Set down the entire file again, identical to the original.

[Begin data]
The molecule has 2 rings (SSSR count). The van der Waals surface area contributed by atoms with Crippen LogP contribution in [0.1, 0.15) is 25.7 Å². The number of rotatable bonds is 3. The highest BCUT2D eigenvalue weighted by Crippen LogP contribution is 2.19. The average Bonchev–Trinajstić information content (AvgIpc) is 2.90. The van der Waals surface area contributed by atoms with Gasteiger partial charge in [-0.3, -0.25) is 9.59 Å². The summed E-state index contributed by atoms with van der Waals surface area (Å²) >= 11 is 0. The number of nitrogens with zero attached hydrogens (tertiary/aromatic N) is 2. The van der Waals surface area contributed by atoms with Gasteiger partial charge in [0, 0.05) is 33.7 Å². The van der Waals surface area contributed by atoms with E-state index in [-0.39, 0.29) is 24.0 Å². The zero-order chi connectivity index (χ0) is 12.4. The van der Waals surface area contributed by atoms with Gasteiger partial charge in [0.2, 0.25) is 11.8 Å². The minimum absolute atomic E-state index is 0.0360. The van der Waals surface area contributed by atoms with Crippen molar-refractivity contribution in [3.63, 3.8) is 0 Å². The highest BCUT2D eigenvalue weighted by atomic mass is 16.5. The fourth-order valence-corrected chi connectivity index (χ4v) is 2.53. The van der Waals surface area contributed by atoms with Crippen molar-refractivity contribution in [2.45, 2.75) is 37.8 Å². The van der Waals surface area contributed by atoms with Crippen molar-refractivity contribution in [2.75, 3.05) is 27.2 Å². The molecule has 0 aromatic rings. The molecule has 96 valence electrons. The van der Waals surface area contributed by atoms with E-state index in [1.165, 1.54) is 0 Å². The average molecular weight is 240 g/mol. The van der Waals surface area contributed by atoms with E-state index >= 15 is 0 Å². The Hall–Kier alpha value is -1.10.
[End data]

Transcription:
The molecule has 2 rings (SSSR count). The van der Waals surface area contributed by atoms with Crippen LogP contribution in [0.1, 0.15) is 25.7 Å². The number of rotatable bonds is 3. The highest BCUT2D eigenvalue weighted by Crippen LogP contribution is 2.19. The average Bonchev–Trinajstić information content (AvgIpc) is 2.90. The van der Waals surface area contributed by atoms with Gasteiger partial charge in [-0.3, -0.25) is 9.59 Å². The summed E-state index contributed by atoms with van der Waals surface area (Å²) >= 11 is 0. The number of nitrogens with zero attached hydrogens (tertiary/aromatic N) is 2. The van der Waals surface area contributed by atoms with Gasteiger partial charge in [0, 0.05) is 33.7 Å². The van der Waals surface area contributed by atoms with E-state index in [-0.39, 0.29) is 24.0 Å². The zero-order chi connectivity index (χ0) is 12.4. The van der Waals surface area contributed by atoms with Gasteiger partial charge in [0.2, 0.25) is 11.8 Å². The minimum absolute atomic E-state index is 0.0360. The van der Waals surface area contributed by atoms with Crippen molar-refractivity contribution in [3.63, 3.8) is 0 Å². The highest BCUT2D eigenvalue weighted by atomic mass is 16.5. The fourth-order valence-corrected chi connectivity index (χ4v) is 2.53. The van der Waals surface area contributed by atoms with Crippen molar-refractivity contribution in [2.45, 2.75) is 37.8 Å². The van der Waals surface area contributed by atoms with Crippen molar-refractivity contribution in [2.75, 3.05) is 27.2 Å². The molecule has 0 aromatic rings. The molecule has 96 valence electrons. The van der Waals surface area contributed by atoms with E-state index in [1.165, 1.54) is 0 Å². The average molecular weight is 240 g/mol. The van der Waals surface area contributed by atoms with E-state index >= 15 is 0 Å². The Hall–Kier alpha value is -1.10.